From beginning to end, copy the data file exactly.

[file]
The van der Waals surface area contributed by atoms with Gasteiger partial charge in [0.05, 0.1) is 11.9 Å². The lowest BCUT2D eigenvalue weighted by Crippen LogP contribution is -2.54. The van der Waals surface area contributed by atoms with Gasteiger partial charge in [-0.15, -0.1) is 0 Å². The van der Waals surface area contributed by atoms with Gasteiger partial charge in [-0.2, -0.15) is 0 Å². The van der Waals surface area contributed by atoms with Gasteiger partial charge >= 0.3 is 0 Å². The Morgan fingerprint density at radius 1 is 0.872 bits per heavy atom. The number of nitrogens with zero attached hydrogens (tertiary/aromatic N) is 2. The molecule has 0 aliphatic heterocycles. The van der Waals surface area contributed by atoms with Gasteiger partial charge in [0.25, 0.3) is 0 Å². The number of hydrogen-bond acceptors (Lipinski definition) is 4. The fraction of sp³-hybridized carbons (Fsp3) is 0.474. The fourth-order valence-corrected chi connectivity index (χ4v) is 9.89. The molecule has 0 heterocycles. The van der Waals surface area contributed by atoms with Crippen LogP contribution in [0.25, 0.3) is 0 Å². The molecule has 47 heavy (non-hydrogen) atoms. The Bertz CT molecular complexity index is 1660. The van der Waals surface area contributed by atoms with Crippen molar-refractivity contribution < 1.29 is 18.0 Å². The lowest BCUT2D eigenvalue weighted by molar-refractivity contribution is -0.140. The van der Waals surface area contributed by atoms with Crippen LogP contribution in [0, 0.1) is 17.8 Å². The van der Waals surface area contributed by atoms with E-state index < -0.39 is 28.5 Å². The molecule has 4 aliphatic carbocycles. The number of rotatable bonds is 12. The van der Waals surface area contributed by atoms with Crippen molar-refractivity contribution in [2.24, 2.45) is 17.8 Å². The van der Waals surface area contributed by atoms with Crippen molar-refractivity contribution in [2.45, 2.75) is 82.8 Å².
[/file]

The van der Waals surface area contributed by atoms with Gasteiger partial charge in [0.05, 0.1) is 11.9 Å². The lowest BCUT2D eigenvalue weighted by Crippen LogP contribution is -2.54. The van der Waals surface area contributed by atoms with Gasteiger partial charge in [-0.15, -0.1) is 0 Å². The van der Waals surface area contributed by atoms with Gasteiger partial charge in [-0.2, -0.15) is 0 Å². The van der Waals surface area contributed by atoms with Gasteiger partial charge >= 0.3 is 0 Å². The Morgan fingerprint density at radius 1 is 0.872 bits per heavy atom. The number of nitrogens with zero attached hydrogens (tertiary/aromatic N) is 2. The molecule has 0 aliphatic heterocycles. The van der Waals surface area contributed by atoms with Gasteiger partial charge in [0.25, 0.3) is 0 Å². The number of hydrogen-bond acceptors (Lipinski definition) is 4. The fraction of sp³-hybridized carbons (Fsp3) is 0.474. The fourth-order valence-corrected chi connectivity index (χ4v) is 9.89. The molecule has 0 heterocycles. The van der Waals surface area contributed by atoms with Crippen LogP contribution in [0.25, 0.3) is 0 Å². The molecule has 47 heavy (non-hydrogen) atoms. The Bertz CT molecular complexity index is 1660. The van der Waals surface area contributed by atoms with Crippen molar-refractivity contribution < 1.29 is 18.0 Å². The lowest BCUT2D eigenvalue weighted by molar-refractivity contribution is -0.140. The van der Waals surface area contributed by atoms with Crippen LogP contribution in [0, 0.1) is 17.8 Å². The van der Waals surface area contributed by atoms with E-state index < -0.39 is 28.5 Å². The molecule has 4 aliphatic carbocycles. The number of rotatable bonds is 12. The van der Waals surface area contributed by atoms with Crippen molar-refractivity contribution in [2.24, 2.45) is 17.8 Å². The van der Waals surface area contributed by atoms with Crippen molar-refractivity contribution in [2.45, 2.75) is 82.8 Å².